30 June 2009

Taxandria marginata - Myrtaceae

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Taxandria marginata - Myrtaceae

Taxandria marginata was previously known as Agonis marginata, but in 2007 the Agonis genus was split into three genera, Taxandria, Paragonis and Agonis. The most obvious difference between them is the number a stamens each have, with Taxandria having 10 or fewer, Agonis 15-30 and Paragonis 22-35, there are other differences like flower size, number of ovules per cell, etc., but stamen number is the quickest way to determine genus.

In the Esperance region Taxandria marginata is mainly found to the east of Esperance, from the coast to about 100 km (60 miles) inland and largely restricted to granite outcrops. In coastal situations this shrub will grow to 3 metres (10') in height, but is often stunted by strong winds to be much less than this. On large granite outcrops away from the influence of strong coastal winds, this spreading bushy shrub can grow taller, but here they usually follow sunken wide vegetated drainage channels, which often lead to swampy areas at their base. Although very bushy to ground level, if you can find an opening, they are reasonably open inside with a dense overhead, green umbrella like canopy and thick leaf-litter underfoot. The loose bark covered trunks angle outwards to eventually overpower and smother nearby smaller shrubs to create this habitat, which in consolation, can provide an excellent sheltered environment for orchids and various shade loving plant species.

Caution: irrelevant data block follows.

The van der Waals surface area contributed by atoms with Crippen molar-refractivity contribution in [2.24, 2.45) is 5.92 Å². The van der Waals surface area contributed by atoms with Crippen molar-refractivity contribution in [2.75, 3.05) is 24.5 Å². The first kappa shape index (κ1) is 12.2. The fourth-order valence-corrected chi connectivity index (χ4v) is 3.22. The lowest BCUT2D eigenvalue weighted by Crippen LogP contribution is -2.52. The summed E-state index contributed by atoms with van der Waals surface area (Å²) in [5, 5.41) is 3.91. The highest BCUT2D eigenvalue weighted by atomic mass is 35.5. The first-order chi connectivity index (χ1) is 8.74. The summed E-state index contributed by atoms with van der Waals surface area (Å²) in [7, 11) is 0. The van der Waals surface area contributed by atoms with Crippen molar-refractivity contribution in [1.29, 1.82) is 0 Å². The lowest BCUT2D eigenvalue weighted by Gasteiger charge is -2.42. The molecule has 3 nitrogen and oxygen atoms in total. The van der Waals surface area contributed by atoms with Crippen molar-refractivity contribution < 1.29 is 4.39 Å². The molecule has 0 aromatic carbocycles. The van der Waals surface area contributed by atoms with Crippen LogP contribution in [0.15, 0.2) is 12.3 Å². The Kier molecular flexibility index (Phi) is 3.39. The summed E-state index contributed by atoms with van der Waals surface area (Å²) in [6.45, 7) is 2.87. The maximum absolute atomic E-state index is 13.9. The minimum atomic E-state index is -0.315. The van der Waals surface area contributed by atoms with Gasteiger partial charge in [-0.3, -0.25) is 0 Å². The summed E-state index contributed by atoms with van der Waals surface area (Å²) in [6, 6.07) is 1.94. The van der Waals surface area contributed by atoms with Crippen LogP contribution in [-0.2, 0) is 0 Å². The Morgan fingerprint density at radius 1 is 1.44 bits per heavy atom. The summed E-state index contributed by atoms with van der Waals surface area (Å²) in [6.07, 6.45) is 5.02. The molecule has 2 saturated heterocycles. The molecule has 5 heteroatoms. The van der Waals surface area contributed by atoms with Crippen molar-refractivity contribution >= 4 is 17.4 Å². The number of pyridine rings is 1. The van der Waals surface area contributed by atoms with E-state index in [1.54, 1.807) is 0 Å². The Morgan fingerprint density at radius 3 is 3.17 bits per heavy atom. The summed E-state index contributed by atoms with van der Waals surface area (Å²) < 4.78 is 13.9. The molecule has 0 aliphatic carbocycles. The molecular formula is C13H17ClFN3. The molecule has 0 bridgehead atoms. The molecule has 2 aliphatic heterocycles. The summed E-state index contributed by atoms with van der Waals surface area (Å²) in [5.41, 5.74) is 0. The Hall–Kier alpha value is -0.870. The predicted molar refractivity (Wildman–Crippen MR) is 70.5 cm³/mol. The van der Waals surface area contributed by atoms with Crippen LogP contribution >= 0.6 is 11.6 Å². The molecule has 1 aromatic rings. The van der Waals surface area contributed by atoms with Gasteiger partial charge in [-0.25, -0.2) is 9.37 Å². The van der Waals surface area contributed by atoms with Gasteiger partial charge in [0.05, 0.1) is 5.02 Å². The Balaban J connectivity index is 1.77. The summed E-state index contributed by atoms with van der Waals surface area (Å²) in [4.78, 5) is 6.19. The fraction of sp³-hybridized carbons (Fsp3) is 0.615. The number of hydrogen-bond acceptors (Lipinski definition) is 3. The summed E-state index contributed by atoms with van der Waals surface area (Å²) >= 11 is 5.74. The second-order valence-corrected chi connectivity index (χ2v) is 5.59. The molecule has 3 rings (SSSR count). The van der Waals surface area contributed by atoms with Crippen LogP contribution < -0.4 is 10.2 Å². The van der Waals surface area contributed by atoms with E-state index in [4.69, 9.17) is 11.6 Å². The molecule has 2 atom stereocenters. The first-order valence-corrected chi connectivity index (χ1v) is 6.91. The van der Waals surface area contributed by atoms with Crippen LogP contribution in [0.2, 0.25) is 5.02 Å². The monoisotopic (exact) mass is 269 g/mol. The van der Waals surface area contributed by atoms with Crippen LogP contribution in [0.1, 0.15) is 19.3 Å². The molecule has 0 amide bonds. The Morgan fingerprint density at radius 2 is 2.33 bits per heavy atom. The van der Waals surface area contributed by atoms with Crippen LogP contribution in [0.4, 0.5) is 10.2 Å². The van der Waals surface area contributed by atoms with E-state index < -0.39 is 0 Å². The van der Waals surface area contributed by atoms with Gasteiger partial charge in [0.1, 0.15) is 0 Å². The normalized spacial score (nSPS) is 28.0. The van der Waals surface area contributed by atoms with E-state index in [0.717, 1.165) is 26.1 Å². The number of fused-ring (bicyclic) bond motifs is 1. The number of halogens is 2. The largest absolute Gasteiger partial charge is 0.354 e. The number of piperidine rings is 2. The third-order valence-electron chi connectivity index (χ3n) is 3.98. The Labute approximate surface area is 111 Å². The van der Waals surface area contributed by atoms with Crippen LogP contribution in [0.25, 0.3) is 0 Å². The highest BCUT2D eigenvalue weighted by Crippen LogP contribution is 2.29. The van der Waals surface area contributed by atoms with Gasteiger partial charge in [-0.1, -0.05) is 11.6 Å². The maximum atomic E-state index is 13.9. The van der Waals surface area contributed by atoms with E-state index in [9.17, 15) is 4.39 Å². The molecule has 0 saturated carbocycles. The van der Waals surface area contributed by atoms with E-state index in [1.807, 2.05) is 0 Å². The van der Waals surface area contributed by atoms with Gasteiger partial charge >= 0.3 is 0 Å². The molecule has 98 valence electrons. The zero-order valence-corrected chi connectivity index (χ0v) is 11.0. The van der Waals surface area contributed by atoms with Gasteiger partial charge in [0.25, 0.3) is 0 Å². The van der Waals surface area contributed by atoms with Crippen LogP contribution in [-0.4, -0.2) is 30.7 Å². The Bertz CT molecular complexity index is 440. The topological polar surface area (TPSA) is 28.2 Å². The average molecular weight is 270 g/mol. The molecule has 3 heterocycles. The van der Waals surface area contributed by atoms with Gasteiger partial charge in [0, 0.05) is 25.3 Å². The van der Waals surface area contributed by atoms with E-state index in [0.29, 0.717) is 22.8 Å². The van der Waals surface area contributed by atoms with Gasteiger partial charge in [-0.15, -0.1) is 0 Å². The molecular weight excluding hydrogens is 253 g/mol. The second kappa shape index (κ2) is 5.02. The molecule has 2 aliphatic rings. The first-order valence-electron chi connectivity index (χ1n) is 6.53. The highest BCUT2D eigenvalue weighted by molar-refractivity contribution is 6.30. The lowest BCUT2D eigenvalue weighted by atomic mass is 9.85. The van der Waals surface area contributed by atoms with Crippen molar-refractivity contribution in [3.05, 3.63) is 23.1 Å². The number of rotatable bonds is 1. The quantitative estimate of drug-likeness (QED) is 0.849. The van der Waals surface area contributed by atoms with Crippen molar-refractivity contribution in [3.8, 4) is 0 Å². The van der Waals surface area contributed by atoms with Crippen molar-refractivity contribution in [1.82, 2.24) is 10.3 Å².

The leaves are a rich green and when young, with a row of neat, short white hairs around their edge. Providing there is sufficient rainfall, flowers will bloom for long periods with new ones continuingly developing in growing leaf axils, this generally happens from autumn through to spring.